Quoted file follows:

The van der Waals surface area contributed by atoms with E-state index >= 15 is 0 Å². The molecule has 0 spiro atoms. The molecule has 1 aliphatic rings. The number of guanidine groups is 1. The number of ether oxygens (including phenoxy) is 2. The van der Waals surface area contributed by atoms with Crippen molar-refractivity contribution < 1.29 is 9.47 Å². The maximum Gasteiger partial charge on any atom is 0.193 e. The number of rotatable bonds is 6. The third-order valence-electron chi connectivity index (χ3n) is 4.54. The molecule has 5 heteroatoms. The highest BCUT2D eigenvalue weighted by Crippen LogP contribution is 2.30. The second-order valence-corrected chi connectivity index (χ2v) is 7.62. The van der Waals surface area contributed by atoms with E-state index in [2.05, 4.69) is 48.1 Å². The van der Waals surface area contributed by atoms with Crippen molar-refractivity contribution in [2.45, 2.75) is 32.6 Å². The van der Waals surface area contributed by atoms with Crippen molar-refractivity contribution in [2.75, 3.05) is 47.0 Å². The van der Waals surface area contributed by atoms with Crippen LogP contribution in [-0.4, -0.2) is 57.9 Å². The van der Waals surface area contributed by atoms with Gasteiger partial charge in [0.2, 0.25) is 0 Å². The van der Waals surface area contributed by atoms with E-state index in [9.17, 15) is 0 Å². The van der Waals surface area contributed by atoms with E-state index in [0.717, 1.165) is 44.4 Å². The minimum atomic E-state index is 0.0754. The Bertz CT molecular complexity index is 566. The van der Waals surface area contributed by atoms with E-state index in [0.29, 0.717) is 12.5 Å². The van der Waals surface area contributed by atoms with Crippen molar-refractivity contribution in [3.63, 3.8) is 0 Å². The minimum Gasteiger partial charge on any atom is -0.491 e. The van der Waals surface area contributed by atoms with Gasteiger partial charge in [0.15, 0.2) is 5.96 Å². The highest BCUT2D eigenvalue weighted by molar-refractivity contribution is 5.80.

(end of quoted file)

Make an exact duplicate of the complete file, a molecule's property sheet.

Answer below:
The van der Waals surface area contributed by atoms with E-state index >= 15 is 0 Å². The molecule has 0 spiro atoms. The molecule has 1 aliphatic rings. The number of guanidine groups is 1. The number of ether oxygens (including phenoxy) is 2. The van der Waals surface area contributed by atoms with Crippen molar-refractivity contribution < 1.29 is 9.47 Å². The maximum Gasteiger partial charge on any atom is 0.193 e. The number of rotatable bonds is 6. The third-order valence-electron chi connectivity index (χ3n) is 4.54. The molecule has 5 heteroatoms. The highest BCUT2D eigenvalue weighted by Crippen LogP contribution is 2.30. The second-order valence-corrected chi connectivity index (χ2v) is 7.62. The van der Waals surface area contributed by atoms with E-state index in [2.05, 4.69) is 48.1 Å². The van der Waals surface area contributed by atoms with Crippen molar-refractivity contribution in [2.45, 2.75) is 32.6 Å². The van der Waals surface area contributed by atoms with Crippen molar-refractivity contribution in [2.75, 3.05) is 47.0 Å². The van der Waals surface area contributed by atoms with Crippen LogP contribution in [-0.4, -0.2) is 57.9 Å². The van der Waals surface area contributed by atoms with Gasteiger partial charge in [0.2, 0.25) is 0 Å². The van der Waals surface area contributed by atoms with E-state index in [9.17, 15) is 0 Å². The van der Waals surface area contributed by atoms with E-state index in [0.717, 1.165) is 44.4 Å². The minimum atomic E-state index is 0.0754. The Bertz CT molecular complexity index is 566. The van der Waals surface area contributed by atoms with E-state index in [0.29, 0.717) is 12.5 Å². The van der Waals surface area contributed by atoms with Crippen molar-refractivity contribution in [3.63, 3.8) is 0 Å². The minimum Gasteiger partial charge on any atom is -0.491 e. The van der Waals surface area contributed by atoms with Gasteiger partial charge in [0.15, 0.2) is 5.96 Å². The highest BCUT2D eigenvalue weighted by molar-refractivity contribution is 5.80.